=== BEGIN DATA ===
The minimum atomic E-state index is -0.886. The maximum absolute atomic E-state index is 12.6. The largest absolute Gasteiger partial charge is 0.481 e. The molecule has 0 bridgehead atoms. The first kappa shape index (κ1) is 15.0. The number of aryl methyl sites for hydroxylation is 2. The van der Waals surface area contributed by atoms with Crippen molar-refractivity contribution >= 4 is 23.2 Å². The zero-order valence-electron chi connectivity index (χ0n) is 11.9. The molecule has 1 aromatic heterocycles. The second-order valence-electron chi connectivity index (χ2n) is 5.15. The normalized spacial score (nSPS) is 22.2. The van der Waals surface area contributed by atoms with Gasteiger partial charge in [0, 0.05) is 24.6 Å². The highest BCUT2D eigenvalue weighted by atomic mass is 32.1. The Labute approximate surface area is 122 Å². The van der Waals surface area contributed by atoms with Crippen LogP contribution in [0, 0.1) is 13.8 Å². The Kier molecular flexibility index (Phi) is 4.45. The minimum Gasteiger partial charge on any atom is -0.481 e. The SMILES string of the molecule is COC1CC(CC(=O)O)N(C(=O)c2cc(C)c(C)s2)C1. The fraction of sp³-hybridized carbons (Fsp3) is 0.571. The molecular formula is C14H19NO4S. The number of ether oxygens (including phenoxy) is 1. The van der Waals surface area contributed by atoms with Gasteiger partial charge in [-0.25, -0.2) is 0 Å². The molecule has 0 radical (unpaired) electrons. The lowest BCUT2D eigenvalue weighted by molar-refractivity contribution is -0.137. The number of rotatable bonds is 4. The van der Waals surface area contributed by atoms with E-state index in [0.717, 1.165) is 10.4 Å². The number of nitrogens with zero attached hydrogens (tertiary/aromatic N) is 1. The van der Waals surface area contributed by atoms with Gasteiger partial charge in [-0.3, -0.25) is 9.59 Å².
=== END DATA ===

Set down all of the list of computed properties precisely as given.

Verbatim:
The minimum atomic E-state index is -0.886. The maximum absolute atomic E-state index is 12.6. The largest absolute Gasteiger partial charge is 0.481 e. The molecule has 0 bridgehead atoms. The first kappa shape index (κ1) is 15.0. The number of aryl methyl sites for hydroxylation is 2. The van der Waals surface area contributed by atoms with Crippen molar-refractivity contribution >= 4 is 23.2 Å². The zero-order valence-electron chi connectivity index (χ0n) is 11.9. The molecule has 1 aromatic heterocycles. The second-order valence-electron chi connectivity index (χ2n) is 5.15. The normalized spacial score (nSPS) is 22.2. The van der Waals surface area contributed by atoms with Gasteiger partial charge in [0, 0.05) is 24.6 Å². The highest BCUT2D eigenvalue weighted by atomic mass is 32.1. The Labute approximate surface area is 122 Å². The van der Waals surface area contributed by atoms with Crippen LogP contribution in [0, 0.1) is 13.8 Å². The Kier molecular flexibility index (Phi) is 4.45. The minimum Gasteiger partial charge on any atom is -0.481 e. The SMILES string of the molecule is COC1CC(CC(=O)O)N(C(=O)c2cc(C)c(C)s2)C1. The fraction of sp³-hybridized carbons (Fsp3) is 0.571. The molecular formula is C14H19NO4S. The number of ether oxygens (including phenoxy) is 1. The van der Waals surface area contributed by atoms with Gasteiger partial charge in [-0.25, -0.2) is 0 Å². The molecule has 0 radical (unpaired) electrons. The lowest BCUT2D eigenvalue weighted by molar-refractivity contribution is -0.137. The number of rotatable bonds is 4. The van der Waals surface area contributed by atoms with E-state index in [0.717, 1.165) is 10.4 Å². The number of nitrogens with zero attached hydrogens (tertiary/aromatic N) is 1. The van der Waals surface area contributed by atoms with Gasteiger partial charge in [-0.3, -0.25) is 9.59 Å².